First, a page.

The Enneagram is making the rounds in social media, self-improvement circles, and spiritual communities, but is it good for business? In this post, we explore that question.
But first, some background. The Enneagram (meaning "nine figures" in Greek) began in the fourth century as a psycho-spiritual tool by the Christian desert fathers who wanted to encourage spiritual growth and put down sin. The Enneagram describes the nine core drives of humanity that color our behaviors, relationships, feelings, motivations, etc.
Enneagram wisdom says that by understanding our core drive, we can move toward health. Here are The Nine Drives™ of the Enneagram:
Like I said, it has primarily been a tool for psychological and spiritual growth, but just as it's making rounds for these purposes, it's also making rounds in the business world. I've started using the tool at my workplace and I'm delighted at the growth I've seen in myself and colleagues.
Here are five reasons why the Enneagram is good for business.
The Enneagram is a self-awareness tool that helps you understand yourself better, but the value doesn’t end at yourself. That’s because self-awareness tools become team building tools when you apply your individual insights to working with others. And when teams improve, the whole organization improves.
As written in the Harvard Business Review:
“There is one quality that trumps all, evident in virtually every great entrepreneur, manager, and leader. That quality is self-awareness.”
The Enneagram is not just a personal self-awareness tool; it’s a team building tool, and not only that, it’s an employee engagement tool that together return great dividends to the entire organization.
The Enneagram teaches there are three centers of intelligence, which are core modes of living—thinking, feeling, and responding. Each of us has our innate, go-to response to what is happening around us—we step back and think; we feel in relation to others; or we instinctively respond by pressing in or avoiding. Even though business is supposed to be objective—it’s not—business is highly subjective.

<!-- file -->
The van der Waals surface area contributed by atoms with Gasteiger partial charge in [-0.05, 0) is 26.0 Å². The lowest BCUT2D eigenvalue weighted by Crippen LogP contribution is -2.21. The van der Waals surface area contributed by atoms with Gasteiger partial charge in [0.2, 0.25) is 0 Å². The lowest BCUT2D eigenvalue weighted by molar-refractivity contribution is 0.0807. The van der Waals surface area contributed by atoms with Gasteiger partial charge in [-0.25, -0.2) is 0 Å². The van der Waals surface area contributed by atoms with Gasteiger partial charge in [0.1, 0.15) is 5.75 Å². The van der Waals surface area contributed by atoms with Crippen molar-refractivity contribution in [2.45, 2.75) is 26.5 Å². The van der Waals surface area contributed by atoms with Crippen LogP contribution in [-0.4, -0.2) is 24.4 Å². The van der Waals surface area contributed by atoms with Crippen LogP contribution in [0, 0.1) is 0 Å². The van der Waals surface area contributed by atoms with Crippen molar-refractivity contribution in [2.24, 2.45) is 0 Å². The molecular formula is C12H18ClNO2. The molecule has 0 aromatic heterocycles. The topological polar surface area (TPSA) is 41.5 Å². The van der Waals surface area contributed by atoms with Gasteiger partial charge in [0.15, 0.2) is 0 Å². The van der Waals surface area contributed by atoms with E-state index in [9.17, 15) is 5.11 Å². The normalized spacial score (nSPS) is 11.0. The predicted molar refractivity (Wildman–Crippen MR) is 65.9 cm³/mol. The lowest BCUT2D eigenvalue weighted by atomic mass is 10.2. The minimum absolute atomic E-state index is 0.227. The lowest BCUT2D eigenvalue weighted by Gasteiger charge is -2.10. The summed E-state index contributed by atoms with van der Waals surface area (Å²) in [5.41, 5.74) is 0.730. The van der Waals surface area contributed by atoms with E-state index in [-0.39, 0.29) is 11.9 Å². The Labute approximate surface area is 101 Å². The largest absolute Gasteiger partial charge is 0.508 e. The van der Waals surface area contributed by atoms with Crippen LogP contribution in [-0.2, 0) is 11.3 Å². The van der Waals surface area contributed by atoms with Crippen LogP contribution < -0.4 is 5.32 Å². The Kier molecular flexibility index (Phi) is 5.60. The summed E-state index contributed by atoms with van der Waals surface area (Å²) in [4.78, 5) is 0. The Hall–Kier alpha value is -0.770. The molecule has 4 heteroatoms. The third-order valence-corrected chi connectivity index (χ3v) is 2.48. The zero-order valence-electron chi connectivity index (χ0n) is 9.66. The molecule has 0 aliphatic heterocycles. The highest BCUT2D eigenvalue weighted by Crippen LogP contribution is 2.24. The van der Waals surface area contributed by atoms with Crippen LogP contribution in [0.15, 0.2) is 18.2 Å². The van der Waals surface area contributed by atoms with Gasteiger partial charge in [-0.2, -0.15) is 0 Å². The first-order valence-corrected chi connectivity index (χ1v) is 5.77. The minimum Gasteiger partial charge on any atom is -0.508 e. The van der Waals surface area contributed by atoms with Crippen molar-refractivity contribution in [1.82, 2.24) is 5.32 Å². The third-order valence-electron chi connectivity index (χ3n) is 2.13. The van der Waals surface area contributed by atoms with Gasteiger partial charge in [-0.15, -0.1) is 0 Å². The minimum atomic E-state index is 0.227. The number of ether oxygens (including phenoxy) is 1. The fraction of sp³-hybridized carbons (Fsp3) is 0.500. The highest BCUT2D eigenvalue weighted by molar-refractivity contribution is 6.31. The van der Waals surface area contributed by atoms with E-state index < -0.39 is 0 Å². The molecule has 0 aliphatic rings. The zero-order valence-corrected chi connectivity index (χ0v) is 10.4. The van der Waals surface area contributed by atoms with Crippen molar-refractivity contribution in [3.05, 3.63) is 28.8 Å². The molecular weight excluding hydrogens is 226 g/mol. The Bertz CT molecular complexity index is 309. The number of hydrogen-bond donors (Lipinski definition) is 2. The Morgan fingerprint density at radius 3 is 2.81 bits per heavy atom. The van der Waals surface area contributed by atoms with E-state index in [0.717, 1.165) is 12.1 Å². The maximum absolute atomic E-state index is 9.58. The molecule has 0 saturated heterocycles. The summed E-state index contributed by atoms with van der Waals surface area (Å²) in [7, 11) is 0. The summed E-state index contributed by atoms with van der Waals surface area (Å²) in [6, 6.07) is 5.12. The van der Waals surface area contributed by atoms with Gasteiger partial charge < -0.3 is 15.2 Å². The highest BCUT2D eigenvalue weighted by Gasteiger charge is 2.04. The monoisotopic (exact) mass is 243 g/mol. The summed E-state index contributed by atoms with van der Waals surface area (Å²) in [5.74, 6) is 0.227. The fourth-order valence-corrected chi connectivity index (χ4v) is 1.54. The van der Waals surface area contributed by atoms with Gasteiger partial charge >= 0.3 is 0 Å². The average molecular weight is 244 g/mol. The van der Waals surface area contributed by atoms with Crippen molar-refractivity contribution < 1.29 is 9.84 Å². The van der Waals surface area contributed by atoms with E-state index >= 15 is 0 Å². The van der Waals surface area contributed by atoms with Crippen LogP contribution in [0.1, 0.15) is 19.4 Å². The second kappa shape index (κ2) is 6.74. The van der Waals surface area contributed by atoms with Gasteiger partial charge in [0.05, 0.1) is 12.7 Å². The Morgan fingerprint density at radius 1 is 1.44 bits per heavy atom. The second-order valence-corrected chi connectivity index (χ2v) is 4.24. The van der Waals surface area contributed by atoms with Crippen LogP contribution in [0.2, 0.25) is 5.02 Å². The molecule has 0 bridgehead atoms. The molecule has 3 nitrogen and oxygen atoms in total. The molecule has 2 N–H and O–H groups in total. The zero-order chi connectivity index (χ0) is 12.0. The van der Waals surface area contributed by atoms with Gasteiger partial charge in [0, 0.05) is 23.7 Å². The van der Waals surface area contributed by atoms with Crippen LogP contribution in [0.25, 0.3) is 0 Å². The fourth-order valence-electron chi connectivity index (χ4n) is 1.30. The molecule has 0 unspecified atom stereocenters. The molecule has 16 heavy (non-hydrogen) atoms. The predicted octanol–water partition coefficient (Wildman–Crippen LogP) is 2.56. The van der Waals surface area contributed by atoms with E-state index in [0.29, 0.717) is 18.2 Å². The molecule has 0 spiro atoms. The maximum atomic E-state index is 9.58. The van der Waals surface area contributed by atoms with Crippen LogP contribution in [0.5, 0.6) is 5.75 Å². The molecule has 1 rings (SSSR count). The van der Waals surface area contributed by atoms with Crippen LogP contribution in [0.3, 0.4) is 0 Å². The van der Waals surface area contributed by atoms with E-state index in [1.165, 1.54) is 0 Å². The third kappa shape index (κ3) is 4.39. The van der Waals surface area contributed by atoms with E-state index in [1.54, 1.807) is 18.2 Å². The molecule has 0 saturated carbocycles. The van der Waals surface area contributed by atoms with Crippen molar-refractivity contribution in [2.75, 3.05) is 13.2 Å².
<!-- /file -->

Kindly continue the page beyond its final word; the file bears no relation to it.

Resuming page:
For long we’ve valued intellectual intelligence as a vital business skill. And now we’re embracing emotional intelligence as another critical business skill. Soon we'll add instinctive intelligence to the mix—and value all three centers of intelligence of the Enneagram. Business is a whole-person enterprise, and the Enneagram helps us to utilize our whole persons—thinking, feeling, and responding—which are critical parts that shouldn’t be left out.
When you see successful businesses utilizing a tool that you're not, you've got to wonder what they know that you don't. Successful businesses are using the Enneagram to improve their organizations. In the book, Tribe of Mentors, Drew Houston, the co-founder of Dropbox, wrote:
"Over the last few years, I've found myself looking at all my important relationships through the Enneagram lens...I wish I had discovered it much earlier."
And Dropbox isn’t the only business using the Enneagram. Other notable businesses include: Disney, Stanford Business School, Salesforce, the Central Intelligence Agency, Kaiser Permanente, and the United States Federal Reserve System. Like I said—if they’re using it, and you're not, what are you missing?
According to Gallup, today’s employees want to grow and develop. In fact, two of the important drivers of employee engagement is the sense that employees have opportunities to grow and that there are leaders who discuss their growth with them. If they don’t have these things, today’s workers are more comfortable finding a different workplace that does. But the Enneagram offers incredible opportunities for growth.
For example, when I led my first Enneagram workshop in the workplace, I used the tool to discuss topics like: conflict, value to a team, team roles, task roles, communication, emotions, and motivation. In addition, we talked about healthy and unhealthy behaviors, how to approach folks from different types, and becoming whole through the three centers of intelligence.
At our organization, we use the CliftonStrengths® assessment to identify areas of talent, and we use the RightPath assessment to identify innate behavioral traits. As the Chief People Officer, I thought that is all we needed, but then I discovered we were ignoring core drives. What if you’re awesome at using your talents and traits, but they’re taking you in the wrong direction? That’s what the Enneagram reveals.
The qualities that on their own may be awesome, may be taking you in the wrong direction. Yes, use other assessments for what they reveal, but also use the Enneagram. This is a fascinating intersection.
Have you considered using the Enneagram for your business? When self-awareness deepens, team building gets stronger, which leads to better employee engagement. This is good for everyone! Want to learn more?